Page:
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By Miriam Raftery

April 4, 2017 (Borrego Springs) – Beloved Anza-Borrego Desert State Park Ranger Steve Bier has died in a shooting incident, the Borrego Sun reported on April 1st

The California State Park Service praised the 15-year-veteran ranger as “one of the finest ambassadors of Anza-Borrego Desert State Park and our Department,” adding that Bier was “well known and respected throughout the Borrego Springs community” including community events and school programs.  He also coordinated the annual count of Desert Bighorn Sheep.

Norb Rhumke, Acting District Superintendent with the State Parks Colorado Desert District, authored the Park Service statement.  He said, “We grieve at the passing of a tremendous individual, but also for the loss his family suffers.” He voiced confidence that Bier is now `Playing ranger in a better place.’”

Bier is survived by his wife, Heidi, and 11-year-old son, Lorne.  A Go Fund Me page has been set up help his family with final expenses. Memorial services are pending.

Detectives are investigating the shooting and details have not been released, according to the Borrego Sun. The San Diego Sheriff’s Department told ECM that the Park Service is the lead investigating agency.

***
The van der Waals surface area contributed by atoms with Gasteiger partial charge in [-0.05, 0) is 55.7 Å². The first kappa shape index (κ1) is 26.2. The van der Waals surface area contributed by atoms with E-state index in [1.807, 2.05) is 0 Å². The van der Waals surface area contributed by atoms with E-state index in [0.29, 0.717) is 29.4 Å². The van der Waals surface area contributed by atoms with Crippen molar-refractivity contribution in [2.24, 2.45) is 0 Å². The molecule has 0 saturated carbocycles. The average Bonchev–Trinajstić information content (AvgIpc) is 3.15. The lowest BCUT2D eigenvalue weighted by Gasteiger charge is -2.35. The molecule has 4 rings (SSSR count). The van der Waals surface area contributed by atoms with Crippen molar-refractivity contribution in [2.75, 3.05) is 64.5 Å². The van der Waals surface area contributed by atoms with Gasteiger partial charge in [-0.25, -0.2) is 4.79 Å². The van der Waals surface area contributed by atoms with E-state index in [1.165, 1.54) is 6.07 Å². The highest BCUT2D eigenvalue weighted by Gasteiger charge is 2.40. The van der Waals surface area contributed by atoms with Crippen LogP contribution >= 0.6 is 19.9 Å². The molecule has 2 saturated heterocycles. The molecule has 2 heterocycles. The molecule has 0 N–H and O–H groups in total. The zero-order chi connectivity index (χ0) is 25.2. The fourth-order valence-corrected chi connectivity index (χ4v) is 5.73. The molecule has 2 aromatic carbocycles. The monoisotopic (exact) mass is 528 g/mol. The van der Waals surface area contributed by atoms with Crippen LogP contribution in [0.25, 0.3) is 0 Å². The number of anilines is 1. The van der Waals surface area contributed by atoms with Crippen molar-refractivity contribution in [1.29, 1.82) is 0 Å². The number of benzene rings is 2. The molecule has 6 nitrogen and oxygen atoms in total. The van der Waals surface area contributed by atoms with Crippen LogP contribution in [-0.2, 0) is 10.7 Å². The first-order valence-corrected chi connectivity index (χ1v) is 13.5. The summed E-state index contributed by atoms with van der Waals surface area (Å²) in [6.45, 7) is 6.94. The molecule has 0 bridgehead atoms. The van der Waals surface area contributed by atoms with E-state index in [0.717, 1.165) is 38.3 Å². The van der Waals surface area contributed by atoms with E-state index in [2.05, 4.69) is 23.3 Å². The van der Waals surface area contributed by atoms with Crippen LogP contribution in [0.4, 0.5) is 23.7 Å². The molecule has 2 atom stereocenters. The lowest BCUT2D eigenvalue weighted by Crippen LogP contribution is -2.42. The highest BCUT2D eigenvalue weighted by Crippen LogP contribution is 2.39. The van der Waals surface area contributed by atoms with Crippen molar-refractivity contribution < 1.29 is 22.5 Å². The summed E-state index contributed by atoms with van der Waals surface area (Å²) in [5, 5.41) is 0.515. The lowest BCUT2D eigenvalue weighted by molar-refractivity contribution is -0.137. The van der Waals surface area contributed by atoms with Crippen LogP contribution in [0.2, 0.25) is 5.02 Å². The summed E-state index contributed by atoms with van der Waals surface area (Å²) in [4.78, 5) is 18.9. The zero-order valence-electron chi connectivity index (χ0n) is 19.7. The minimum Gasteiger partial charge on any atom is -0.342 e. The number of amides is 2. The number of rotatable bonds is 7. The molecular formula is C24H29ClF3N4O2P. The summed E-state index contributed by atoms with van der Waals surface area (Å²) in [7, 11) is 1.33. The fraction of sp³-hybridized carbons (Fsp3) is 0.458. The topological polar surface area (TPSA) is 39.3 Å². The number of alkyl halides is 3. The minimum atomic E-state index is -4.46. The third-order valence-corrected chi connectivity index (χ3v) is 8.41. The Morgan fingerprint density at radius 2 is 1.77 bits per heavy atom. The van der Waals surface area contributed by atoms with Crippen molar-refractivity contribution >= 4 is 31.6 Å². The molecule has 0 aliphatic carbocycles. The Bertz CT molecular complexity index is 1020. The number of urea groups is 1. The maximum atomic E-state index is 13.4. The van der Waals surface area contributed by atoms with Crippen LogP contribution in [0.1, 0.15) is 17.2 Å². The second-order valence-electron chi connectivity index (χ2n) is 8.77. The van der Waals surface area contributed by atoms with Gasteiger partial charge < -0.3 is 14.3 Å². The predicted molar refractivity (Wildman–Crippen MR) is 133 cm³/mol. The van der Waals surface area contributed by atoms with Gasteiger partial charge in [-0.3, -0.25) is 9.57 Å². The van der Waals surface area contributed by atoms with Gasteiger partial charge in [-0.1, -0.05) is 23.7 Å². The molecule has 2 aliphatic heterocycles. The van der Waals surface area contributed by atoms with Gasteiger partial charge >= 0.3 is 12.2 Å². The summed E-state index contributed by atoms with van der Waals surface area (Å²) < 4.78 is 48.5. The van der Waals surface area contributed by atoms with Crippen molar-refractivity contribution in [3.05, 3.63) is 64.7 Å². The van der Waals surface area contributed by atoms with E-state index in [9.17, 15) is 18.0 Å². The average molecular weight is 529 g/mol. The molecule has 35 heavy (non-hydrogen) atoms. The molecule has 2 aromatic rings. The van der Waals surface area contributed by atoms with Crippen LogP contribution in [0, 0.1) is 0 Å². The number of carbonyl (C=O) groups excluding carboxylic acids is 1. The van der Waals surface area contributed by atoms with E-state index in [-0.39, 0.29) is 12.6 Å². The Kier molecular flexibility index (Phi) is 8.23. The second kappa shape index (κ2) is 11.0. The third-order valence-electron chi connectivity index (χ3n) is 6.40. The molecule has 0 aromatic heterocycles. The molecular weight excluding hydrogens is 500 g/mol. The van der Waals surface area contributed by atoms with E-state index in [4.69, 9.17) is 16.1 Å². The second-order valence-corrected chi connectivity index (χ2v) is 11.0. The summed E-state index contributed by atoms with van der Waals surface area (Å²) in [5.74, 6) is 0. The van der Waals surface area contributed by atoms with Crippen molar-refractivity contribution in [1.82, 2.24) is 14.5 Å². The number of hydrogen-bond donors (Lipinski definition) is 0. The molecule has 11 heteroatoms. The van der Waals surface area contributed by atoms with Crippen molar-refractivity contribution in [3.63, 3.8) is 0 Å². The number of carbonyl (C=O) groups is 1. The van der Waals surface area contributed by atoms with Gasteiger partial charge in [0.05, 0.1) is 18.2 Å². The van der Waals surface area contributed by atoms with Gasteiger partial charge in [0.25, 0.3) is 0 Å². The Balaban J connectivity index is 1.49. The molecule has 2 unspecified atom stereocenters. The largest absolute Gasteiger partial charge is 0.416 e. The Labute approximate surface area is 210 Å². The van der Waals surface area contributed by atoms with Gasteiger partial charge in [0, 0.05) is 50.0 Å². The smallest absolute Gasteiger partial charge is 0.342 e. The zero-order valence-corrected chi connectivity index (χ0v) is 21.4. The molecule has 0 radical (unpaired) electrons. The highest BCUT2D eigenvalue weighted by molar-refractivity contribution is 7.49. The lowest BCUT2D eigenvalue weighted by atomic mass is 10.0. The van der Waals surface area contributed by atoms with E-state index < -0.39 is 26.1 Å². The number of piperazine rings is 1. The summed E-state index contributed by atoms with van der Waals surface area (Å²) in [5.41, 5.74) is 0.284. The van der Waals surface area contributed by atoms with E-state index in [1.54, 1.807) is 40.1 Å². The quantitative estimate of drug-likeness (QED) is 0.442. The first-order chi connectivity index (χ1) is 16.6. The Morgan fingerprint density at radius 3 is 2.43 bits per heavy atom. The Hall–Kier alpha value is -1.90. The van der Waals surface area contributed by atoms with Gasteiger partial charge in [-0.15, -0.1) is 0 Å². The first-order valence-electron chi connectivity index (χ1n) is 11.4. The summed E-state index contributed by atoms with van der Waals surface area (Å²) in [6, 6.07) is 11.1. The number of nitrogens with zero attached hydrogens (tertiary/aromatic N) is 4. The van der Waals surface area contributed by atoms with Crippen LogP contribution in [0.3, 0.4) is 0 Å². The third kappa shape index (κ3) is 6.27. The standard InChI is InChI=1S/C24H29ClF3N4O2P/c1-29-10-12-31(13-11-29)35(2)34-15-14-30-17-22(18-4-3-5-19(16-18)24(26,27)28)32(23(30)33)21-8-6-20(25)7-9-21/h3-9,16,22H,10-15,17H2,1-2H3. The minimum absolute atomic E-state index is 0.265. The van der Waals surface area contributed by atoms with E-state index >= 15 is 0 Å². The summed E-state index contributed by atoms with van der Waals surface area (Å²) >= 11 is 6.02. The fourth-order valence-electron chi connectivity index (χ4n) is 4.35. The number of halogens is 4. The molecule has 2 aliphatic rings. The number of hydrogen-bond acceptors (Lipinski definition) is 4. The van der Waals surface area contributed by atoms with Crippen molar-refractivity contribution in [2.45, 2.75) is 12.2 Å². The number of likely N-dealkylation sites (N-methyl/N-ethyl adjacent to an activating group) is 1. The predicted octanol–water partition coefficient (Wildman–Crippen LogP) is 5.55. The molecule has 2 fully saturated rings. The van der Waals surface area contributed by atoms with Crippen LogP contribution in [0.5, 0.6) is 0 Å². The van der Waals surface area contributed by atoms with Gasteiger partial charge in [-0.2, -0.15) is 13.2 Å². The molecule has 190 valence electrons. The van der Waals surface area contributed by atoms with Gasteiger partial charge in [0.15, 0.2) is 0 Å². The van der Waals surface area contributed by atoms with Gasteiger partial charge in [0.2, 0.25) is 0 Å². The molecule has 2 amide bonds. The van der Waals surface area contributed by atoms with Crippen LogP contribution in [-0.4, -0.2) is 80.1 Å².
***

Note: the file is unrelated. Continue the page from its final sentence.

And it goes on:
Diana Lindsay, past president of the Anza Borrego Foundation, author and long-time park volunteer, recalled Bier as a “much-loved ranger” in an email to ECM.  He was slated to lead a hike on behalf of the ABF on April 1st for the organization’s 50th anniversary, the day his death was reported.

Ernie Cowan, outdoor columnist for the San Diego Union-Tribune, wrote on the Go Fund Me page, “I shared many beautiful days in the desert with Steve. This is a profound loss of a man who was larger than life.”

Bier worked with cadets and other interpretive training programs, instilling wisdom and a passion for educating the public about our parks and all that is precious within.  A consummate photographer, he has provided thousands of depictions of the desert he loved.

During the recent super-bloom following the winter rains, Ranger Bier led media on tours, explaining that some seeds had been underground for decades or more and had not seen water in 10 to 20 years before bursting forth in a blanket of flowers.

In one of his final interviews in March, Bier admired the fragile beauty of these ephemeral survivors, telling National Public Radio, “You have to be tough to be out in the desert. That's for sure.” Then he concluded, “What you're looking at today could be gone tomorrow.”